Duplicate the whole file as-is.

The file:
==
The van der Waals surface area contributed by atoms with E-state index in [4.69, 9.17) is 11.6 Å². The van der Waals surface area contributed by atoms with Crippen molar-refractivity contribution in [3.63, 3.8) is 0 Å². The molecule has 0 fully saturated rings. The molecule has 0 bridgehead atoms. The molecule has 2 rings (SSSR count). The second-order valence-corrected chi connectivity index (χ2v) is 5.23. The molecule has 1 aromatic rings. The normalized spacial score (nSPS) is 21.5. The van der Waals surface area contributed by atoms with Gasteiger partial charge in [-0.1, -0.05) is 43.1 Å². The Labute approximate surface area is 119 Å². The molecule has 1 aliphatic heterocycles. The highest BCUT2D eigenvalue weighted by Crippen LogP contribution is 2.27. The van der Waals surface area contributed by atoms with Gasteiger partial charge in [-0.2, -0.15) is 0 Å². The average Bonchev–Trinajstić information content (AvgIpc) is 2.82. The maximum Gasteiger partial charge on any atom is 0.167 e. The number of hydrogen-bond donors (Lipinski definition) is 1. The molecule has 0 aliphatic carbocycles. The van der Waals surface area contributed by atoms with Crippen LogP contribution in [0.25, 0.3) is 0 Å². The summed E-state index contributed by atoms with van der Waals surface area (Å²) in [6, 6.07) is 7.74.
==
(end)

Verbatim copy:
The van der Waals surface area contributed by atoms with E-state index in [4.69, 9.17) is 11.6 Å². The van der Waals surface area contributed by atoms with Crippen molar-refractivity contribution in [3.63, 3.8) is 0 Å². The molecule has 0 fully saturated rings. The molecule has 0 bridgehead atoms. The molecule has 2 rings (SSSR count). The second-order valence-corrected chi connectivity index (χ2v) is 5.23. The molecule has 1 aromatic rings. The normalized spacial score (nSPS) is 21.5. The van der Waals surface area contributed by atoms with Gasteiger partial charge in [-0.1, -0.05) is 43.1 Å². The Labute approximate surface area is 119 Å². The molecule has 1 aliphatic heterocycles. The highest BCUT2D eigenvalue weighted by Crippen LogP contribution is 2.27. The van der Waals surface area contributed by atoms with Gasteiger partial charge in [-0.2, -0.15) is 0 Å². The average Bonchev–Trinajstić information content (AvgIpc) is 2.82. The maximum Gasteiger partial charge on any atom is 0.167 e. The number of hydrogen-bond donors (Lipinski definition) is 1. The molecule has 0 aliphatic carbocycles. The van der Waals surface area contributed by atoms with Crippen LogP contribution in [0.25, 0.3) is 0 Å². The summed E-state index contributed by atoms with van der Waals surface area (Å²) in [6, 6.07) is 7.74.